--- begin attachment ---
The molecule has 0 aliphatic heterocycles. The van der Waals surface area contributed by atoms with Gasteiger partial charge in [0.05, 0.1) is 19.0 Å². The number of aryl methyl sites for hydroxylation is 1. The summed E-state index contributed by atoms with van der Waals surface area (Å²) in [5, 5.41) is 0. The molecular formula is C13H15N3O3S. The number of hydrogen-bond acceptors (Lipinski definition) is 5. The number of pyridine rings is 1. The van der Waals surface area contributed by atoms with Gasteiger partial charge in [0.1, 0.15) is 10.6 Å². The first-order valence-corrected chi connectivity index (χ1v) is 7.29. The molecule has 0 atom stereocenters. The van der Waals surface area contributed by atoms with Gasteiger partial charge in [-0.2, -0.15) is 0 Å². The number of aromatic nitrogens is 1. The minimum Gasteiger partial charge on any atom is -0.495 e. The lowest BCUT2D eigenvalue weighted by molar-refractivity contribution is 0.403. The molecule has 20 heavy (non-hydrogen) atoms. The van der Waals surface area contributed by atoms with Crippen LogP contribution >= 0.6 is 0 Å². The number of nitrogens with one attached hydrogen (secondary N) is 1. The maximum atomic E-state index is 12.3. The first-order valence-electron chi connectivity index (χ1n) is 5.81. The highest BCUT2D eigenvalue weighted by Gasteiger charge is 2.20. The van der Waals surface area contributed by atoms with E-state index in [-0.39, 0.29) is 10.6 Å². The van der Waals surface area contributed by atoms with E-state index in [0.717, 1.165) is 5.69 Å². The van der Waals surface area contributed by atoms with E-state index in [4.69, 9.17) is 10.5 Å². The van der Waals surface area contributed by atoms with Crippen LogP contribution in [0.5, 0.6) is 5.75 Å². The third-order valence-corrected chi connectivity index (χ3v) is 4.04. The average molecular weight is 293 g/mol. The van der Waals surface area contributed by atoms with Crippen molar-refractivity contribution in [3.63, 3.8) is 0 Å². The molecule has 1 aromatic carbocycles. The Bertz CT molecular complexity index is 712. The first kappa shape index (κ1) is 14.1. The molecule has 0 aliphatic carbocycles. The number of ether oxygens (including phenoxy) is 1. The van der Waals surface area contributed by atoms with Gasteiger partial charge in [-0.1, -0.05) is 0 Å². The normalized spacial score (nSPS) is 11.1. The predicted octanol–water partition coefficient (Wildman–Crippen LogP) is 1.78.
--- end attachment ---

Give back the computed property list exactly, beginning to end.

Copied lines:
The molecule has 0 aliphatic heterocycles. The van der Waals surface area contributed by atoms with Gasteiger partial charge in [0.05, 0.1) is 19.0 Å². The number of aryl methyl sites for hydroxylation is 1. The summed E-state index contributed by atoms with van der Waals surface area (Å²) in [5, 5.41) is 0. The molecular formula is C13H15N3O3S. The number of hydrogen-bond acceptors (Lipinski definition) is 5. The number of pyridine rings is 1. The van der Waals surface area contributed by atoms with Gasteiger partial charge in [0.1, 0.15) is 10.6 Å². The first-order valence-corrected chi connectivity index (χ1v) is 7.29. The molecule has 0 atom stereocenters. The van der Waals surface area contributed by atoms with Gasteiger partial charge in [-0.2, -0.15) is 0 Å². The number of aromatic nitrogens is 1. The minimum Gasteiger partial charge on any atom is -0.495 e. The lowest BCUT2D eigenvalue weighted by molar-refractivity contribution is 0.403. The molecule has 20 heavy (non-hydrogen) atoms. The van der Waals surface area contributed by atoms with Crippen LogP contribution >= 0.6 is 0 Å². The number of nitrogens with one attached hydrogen (secondary N) is 1. The maximum atomic E-state index is 12.3. The first-order valence-electron chi connectivity index (χ1n) is 5.81. The highest BCUT2D eigenvalue weighted by Gasteiger charge is 2.20. The van der Waals surface area contributed by atoms with E-state index in [-0.39, 0.29) is 10.6 Å². The van der Waals surface area contributed by atoms with E-state index in [0.717, 1.165) is 5.69 Å². The van der Waals surface area contributed by atoms with E-state index in [4.69, 9.17) is 10.5 Å². The van der Waals surface area contributed by atoms with Crippen LogP contribution in [0.5, 0.6) is 5.75 Å². The third-order valence-corrected chi connectivity index (χ3v) is 4.04. The average molecular weight is 293 g/mol. The van der Waals surface area contributed by atoms with Crippen molar-refractivity contribution in [3.63, 3.8) is 0 Å². The molecule has 1 aromatic carbocycles. The Bertz CT molecular complexity index is 712. The first kappa shape index (κ1) is 14.1. The molecule has 0 aliphatic carbocycles. The number of ether oxygens (including phenoxy) is 1. The van der Waals surface area contributed by atoms with Gasteiger partial charge in [-0.1, -0.05) is 0 Å². The normalized spacial score (nSPS) is 11.1. The predicted octanol–water partition coefficient (Wildman–Crippen LogP) is 1.78.